Prime Minister Ruhakana Rugunda (in featured photo) has said security personnel involved in alleged human rights violations will suffer the consequences of their own actions.
Rugunda was responding to MP Robert Kyagulanyi aka Bobi Wine (IND, Kyaddondo East), who said his supporters are suffering unexplained abductions and tortures, allegedly at the hands of security officials.
MP Kyagulanyi singled out the Chieftaincy of Military Intelligence (CMI), which is the army’s intelligence arm, and the Col Frank Bagyenda – led Internal Security Organisation (ISO) as being behind the alleged abductions and tortures.
“My question to the Prime Minister is why ISO, CMI and Military Police are taking over the constitutional role of the police in detaining citizens,” said Kyagulanyi.
“I witnessed the knocking dead of one of my supporters in Luweero town called Musa Sekamwa, with my very own eyes; I want to know whether this government’s human rights record is better than that of [former President] Idi Amin who they like to castigate,” he added.
“Comparing the human rights record of this government and that of Idi Amin, I think, is an abuse of the freedom of speech,” responded Rugunda.
He said security operatives found culpable of violating rights of citizens will personally face prosecution.
“The point raised by the Hon Kyagulanyi that security personnel are torturing people…that there are some people in police who misbehave; if somebody has strayed, then the law should take its course,” said Rugunda.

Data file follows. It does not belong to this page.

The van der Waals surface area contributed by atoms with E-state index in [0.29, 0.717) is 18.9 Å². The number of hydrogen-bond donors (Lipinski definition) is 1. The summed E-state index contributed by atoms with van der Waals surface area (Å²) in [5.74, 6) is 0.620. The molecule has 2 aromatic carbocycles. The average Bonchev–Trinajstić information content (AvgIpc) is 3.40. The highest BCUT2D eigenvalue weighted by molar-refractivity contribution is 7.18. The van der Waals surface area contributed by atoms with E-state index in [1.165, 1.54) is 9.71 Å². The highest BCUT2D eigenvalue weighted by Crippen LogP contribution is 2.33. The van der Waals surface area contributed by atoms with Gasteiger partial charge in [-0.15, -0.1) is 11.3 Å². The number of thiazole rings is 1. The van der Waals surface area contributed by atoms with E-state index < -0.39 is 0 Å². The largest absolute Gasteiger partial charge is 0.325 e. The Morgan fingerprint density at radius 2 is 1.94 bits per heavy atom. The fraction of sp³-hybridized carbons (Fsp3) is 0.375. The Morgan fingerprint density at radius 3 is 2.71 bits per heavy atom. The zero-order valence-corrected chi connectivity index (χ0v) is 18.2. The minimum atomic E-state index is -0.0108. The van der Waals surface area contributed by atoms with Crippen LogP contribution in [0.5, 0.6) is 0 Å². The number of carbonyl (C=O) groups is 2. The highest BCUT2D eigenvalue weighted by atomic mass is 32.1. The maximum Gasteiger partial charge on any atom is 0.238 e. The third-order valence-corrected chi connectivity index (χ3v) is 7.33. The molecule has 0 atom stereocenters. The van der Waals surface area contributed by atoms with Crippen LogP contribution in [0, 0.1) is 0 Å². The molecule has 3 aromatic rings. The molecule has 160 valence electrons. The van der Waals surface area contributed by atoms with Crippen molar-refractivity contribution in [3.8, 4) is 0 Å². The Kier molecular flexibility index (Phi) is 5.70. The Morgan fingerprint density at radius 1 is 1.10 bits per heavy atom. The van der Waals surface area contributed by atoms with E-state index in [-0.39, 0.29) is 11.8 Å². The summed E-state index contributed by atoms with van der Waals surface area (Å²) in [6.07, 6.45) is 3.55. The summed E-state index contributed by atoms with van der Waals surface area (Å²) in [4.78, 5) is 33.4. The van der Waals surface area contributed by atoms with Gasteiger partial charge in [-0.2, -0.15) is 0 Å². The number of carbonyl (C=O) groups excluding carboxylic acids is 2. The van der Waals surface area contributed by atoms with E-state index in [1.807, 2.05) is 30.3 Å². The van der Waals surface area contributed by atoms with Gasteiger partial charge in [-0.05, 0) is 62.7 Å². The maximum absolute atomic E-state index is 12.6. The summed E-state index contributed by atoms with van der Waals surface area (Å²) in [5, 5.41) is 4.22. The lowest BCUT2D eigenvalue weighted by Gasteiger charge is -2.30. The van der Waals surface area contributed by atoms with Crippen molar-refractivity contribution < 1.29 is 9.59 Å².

MP Kyagulanyi and his supporters have of late heaped accusations of torture against government security agencies, the recent one being the controversial death of singer Micheal Alinda, better known as Zigy Wine.
Alinda last week succumbed to multiple injuries suffered after a road accident in Kalerwe, a commercial town outside Kampala, according to a Police statement issued by spokesperson, Fred Enanga.
Rugunda also delved into soured relations with neighboring Rwanda, saying efforts between President Yoweri Museveni and his counterpart Paul Kagame would bear diplomatic fruits.
“Uganda and Rwanda are brotherly countries…our two leaders President Kagame and President Museveni are handling this matter,” he said.
Towards the conclusion of his wealth creation tours across the countryside, President Museveni told a public rally in Kisoro District, which borders Rwanda, that the diplomatic spat is being handled at the highest level with between him and President Kagame.
Rwanda closed its border with Uganda last year, claiming it is reconstructing the border post, but it was clear the decision was a consequence of failing diplomacy between the neighboring countries.